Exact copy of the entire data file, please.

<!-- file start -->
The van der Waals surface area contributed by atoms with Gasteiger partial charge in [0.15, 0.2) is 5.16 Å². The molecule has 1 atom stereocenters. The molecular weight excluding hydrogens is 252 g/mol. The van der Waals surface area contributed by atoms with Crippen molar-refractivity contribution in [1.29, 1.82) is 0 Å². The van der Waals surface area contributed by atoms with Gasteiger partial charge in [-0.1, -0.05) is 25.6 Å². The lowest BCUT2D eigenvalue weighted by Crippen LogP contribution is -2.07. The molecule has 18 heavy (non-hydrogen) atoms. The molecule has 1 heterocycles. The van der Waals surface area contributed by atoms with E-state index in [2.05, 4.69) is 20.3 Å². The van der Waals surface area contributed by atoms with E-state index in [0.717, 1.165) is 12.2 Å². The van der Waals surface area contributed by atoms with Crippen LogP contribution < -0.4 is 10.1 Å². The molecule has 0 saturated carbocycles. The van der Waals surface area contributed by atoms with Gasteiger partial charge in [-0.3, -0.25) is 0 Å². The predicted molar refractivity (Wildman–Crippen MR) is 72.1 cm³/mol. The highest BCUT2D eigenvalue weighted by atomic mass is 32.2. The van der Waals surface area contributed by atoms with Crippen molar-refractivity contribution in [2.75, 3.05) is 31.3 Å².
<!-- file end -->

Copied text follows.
The van der Waals surface area contributed by atoms with Gasteiger partial charge in [0.15, 0.2) is 5.16 Å². The molecule has 1 atom stereocenters. The molecular weight excluding hydrogens is 252 g/mol. The van der Waals surface area contributed by atoms with Crippen molar-refractivity contribution in [1.29, 1.82) is 0 Å². The van der Waals surface area contributed by atoms with Gasteiger partial charge in [-0.1, -0.05) is 25.6 Å². The lowest BCUT2D eigenvalue weighted by Crippen LogP contribution is -2.07. The molecule has 18 heavy (non-hydrogen) atoms. The molecule has 1 heterocycles. The van der Waals surface area contributed by atoms with E-state index in [2.05, 4.69) is 20.3 Å². The van der Waals surface area contributed by atoms with E-state index in [0.717, 1.165) is 12.2 Å². The van der Waals surface area contributed by atoms with Crippen LogP contribution < -0.4 is 10.1 Å². The molecule has 0 saturated carbocycles. The van der Waals surface area contributed by atoms with Gasteiger partial charge in [-0.3, -0.25) is 0 Å². The predicted molar refractivity (Wildman–Crippen MR) is 72.1 cm³/mol. The highest BCUT2D eigenvalue weighted by atomic mass is 32.2. The van der Waals surface area contributed by atoms with Crippen molar-refractivity contribution in [2.75, 3.05) is 31.3 Å².